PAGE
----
Training also played an important role. Respondents had no difficulties in understanding the app, but some were unfamiliar with using a touchscreen. So we allowed them to practise scrolling and touching first. In all cases, we trained the use of the app using some explanatory stories, such as the following: Mary goes weeding while carrying her baby, then she chats with a friend, then she eats some guavas. All users, ranging from 6 to 90 years, were able to use the app. Therefore, we concluded that smartphone apps can serve as a reliable, affordable and participatory tool for data collection in complex smallholder farming scenarios. So the app worked, but what about the result?
As mentioned above, one of our research questions was whether agricultural mechanisation, especially during land preparation and when linked to the expansion of agricultural land, increases the work burden for women or children during weeding and processing times. Our early, as yet descriptive results suggest that this is not the case. In fact, we find that households using hand tools spend significantly more time on weeding than households that use animal or tractor services. The latter households expand their farm size, which results in a higher demand for weeding. However, they also use animals and/or herbicides for weeding. Furthermore, mechanisation may suppress weed growth. As a result, mechanisation does not increase female and children’s time spent on weeding – the demand for weeding is compensated for by other technologies. In fact, our data shows that the time spent on weeding by females declines by nearly half, from around four to two-and-a-half hours a day.
Although we focused specifically on time use and nutrition, we found a much larger untapped potential for the use of smartphone apps as a tool for data collection. Obviously, the activity set we used can be adapted. For example, a study focusing on livestock keepers could split our single “livestock activity” into several ones, such as herding, feeding, rearing, etc. Furthermore, the activity sets could be adapted to urban settings or to different occupations. Moreover, one could work with different “plug ins” besides the nutrition one which we adopted. For example, “plug-ins” could be designed to record data on fertiliser or pesticide use or the quality of extension and technical advice. Participants may also make videos or take photos that can be analysed by the researchers later on. The Makerere University in Uganda piloted a similar project that allows farmers and extension workers to take pictures to record the spread of the cassava mosaic disease.
Going some steps ahead, the built-in motion, environmental and position sensors of new smartphones provide a scope for further exploration. For example, position sensors could be used for geospatial studies focusing on land use changes, pastoralism, migration patterns or social movements and networks. Studies could combine (user-entered) data from mobile tools with remote-sensing data. Environmental sensors or an external weather station could be used to record weather data and thus link social and economic aspects of farming with the study of plant production. In addition, position sensors could be applied to validate agricultural plot-sizes, a crucial variable to calculate agricultural productivity which is often over- or underestimated in questionnaires. Sensors have the advantage that they can record data “en passant” without burdening the respondents.
The use of mobile tools may be a valuable opportunity not only for researchers but also for development practitioners. Instead of sending enumerators with pen and paper into the field, beneficiaries were able to record data themselves. The non-profit organisation Technoserve, for example, has already used an SMS tool (“Frontline Forms”) to evaluate the impact of farmer training in Tanzania. Its tool is still text-based and thus difficult to use for low- and non-literate users, but this shortcoming could be remedied using audio-elements and pictures. One could go some steps further and use mobile tools and apps not only for the evaluation, but also for the monitoring and management of development projects. The recording of data in real time would allow for quick adjustment and improvements to development projects once new opportunities or problems become visible. One should be careful, however, not to completely dismiss traditional ways to collect data in this context. Traditional data collection methods still have a lot to offer and are an important feedback mechanism. Specifically qualitative data collection methods are difficult to replace (and should not be replaced) because of their flexible and complex nature.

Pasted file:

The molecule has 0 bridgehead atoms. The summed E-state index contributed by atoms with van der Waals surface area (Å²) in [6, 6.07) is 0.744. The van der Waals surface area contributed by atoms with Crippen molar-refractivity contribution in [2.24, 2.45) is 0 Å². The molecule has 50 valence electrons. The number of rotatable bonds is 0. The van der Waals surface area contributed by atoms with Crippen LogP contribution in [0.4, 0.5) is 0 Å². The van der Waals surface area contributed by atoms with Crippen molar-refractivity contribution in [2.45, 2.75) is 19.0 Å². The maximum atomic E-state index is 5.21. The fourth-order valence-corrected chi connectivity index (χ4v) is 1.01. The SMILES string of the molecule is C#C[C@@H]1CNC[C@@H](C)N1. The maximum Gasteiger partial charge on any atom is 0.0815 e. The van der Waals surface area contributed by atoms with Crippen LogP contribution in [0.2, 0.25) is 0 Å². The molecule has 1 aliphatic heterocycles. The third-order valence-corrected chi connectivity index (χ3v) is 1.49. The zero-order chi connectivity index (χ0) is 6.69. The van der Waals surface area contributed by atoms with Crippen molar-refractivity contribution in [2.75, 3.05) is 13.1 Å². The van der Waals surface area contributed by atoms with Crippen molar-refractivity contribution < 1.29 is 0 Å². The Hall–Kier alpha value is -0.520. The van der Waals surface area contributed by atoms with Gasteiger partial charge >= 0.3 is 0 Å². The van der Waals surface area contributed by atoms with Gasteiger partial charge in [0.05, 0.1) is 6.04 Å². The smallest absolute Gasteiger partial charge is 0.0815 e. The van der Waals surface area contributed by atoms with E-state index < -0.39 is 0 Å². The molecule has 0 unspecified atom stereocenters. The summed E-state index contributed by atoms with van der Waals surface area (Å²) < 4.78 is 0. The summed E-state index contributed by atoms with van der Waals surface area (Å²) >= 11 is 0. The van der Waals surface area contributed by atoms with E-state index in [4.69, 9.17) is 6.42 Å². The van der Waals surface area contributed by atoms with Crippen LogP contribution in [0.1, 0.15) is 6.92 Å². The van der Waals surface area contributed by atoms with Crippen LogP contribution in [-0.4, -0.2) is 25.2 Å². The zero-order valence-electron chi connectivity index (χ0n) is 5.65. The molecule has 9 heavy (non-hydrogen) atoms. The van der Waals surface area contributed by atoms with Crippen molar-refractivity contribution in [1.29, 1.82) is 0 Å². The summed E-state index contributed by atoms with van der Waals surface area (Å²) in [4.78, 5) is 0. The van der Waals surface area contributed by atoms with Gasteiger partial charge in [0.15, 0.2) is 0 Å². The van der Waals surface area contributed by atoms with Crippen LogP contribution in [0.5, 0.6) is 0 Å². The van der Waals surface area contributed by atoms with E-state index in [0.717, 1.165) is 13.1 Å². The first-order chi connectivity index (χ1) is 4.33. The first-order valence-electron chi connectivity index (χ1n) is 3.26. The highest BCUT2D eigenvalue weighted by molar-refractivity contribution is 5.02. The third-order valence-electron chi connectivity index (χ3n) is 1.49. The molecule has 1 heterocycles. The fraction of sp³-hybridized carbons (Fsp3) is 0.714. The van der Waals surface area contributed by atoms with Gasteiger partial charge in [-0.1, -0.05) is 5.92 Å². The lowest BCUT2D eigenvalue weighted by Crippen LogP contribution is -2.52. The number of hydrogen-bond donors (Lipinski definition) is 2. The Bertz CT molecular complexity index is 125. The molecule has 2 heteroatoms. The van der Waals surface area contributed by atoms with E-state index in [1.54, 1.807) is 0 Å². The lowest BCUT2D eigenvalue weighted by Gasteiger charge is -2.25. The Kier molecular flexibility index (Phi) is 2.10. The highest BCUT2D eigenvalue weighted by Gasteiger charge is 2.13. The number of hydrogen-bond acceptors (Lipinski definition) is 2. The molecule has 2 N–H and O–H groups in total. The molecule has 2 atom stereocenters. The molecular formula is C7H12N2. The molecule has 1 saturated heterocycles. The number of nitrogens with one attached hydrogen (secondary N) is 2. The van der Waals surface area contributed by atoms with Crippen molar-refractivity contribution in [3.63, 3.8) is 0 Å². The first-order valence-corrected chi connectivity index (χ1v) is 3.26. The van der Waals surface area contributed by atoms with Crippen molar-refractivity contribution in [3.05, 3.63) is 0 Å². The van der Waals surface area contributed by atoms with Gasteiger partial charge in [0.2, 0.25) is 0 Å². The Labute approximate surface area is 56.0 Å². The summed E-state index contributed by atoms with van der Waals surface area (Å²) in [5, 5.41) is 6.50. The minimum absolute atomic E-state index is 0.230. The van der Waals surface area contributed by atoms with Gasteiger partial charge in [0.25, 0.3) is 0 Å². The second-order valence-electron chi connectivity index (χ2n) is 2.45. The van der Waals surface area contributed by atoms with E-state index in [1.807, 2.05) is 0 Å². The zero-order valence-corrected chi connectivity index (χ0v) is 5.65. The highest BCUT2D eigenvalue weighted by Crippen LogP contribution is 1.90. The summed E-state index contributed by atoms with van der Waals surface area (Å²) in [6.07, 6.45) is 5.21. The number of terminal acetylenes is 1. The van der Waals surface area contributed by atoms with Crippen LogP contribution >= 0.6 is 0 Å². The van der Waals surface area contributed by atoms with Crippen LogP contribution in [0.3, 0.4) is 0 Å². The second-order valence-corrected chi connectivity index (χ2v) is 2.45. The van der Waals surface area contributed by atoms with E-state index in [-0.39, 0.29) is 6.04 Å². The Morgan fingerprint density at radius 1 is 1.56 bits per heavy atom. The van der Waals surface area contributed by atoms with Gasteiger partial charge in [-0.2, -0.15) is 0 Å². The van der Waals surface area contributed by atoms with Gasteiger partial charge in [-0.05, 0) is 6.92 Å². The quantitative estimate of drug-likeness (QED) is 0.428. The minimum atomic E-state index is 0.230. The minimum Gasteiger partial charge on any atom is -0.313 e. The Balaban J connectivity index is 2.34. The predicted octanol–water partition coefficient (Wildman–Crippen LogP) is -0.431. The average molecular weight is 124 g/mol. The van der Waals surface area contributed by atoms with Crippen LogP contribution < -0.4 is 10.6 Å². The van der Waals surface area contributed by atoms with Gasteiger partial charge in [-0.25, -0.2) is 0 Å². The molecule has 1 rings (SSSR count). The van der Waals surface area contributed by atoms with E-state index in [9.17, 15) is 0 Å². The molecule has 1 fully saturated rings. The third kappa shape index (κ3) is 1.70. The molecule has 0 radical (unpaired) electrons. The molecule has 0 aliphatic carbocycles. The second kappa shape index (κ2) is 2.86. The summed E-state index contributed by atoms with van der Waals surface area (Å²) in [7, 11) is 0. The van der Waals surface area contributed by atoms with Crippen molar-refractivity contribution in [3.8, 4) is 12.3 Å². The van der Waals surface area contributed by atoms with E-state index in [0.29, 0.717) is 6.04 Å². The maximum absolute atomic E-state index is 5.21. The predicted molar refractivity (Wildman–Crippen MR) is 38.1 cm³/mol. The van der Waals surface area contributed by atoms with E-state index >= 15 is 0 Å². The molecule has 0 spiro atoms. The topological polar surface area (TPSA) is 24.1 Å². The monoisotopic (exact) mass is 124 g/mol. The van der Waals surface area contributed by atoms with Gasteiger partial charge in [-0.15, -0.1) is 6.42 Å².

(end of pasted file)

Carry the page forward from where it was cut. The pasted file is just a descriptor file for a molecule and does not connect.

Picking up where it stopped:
Clearly, some of the thoughts and ideas discussed above are easier to follow than others and should always be carefully weighed against existing data collection methods. Also, a number of them would need a strong focus on ethical standards, especially when private data such as GPS data are being employed. Additionally, smartphone penetration might still be too low in many areas to rely on mobile phones by respondents, which would lead to selection biases. So far, studies are likely to need to provide smartphones to the respondents. However, this may change in the next years given the recent and rapid rise of smartphones. Using them would then allow real “citizen science” studies.
In summary, the digital revolution does not only offer new development opportunities for users in developing countries, it also provides fascinating new pathways for researchers and development practitioners. Well-tailored mobile tools enable researchers to obtain highly valuable and accurate data – potentially in real time. Some of this data would be very difficult or impossible to collect using conventional data collection methods. Cleary, this benefits development practitioners. For them, access to accurate data is a key factor to design appropriate policies that allow increases in sustainable productivity on farms and reductions in hunger and poverty. This is also true for researchers: mobile tools and apps may allow them to tackle entirely new and so far neglected (but potentially crucial) fields of research. Many of these new fields may be transdisciplinary in nature. Overall, mobile tools and apps could enable us to get a much more nuanced understanding of complex smallholder farming systems in particular, and new and improved general insights into developing countries.
Thomas Daum is a research fellow and
Regina Birner is a professor at the Hans-Ruthenberg-Institute of Agricultural Sciences in the Tropics of the University of Hohenheim/ Germany.
Hannes Buchwald is a student and
Ansgar Gerlicher is a professor at the Hochschule der Medien, Stuttgart/ Germany. The research was conducted as part of the Program for Accompanying Research for Agricultural
Innovation (PARI). Contact: thomas.daum(at)uni-hohenheim.de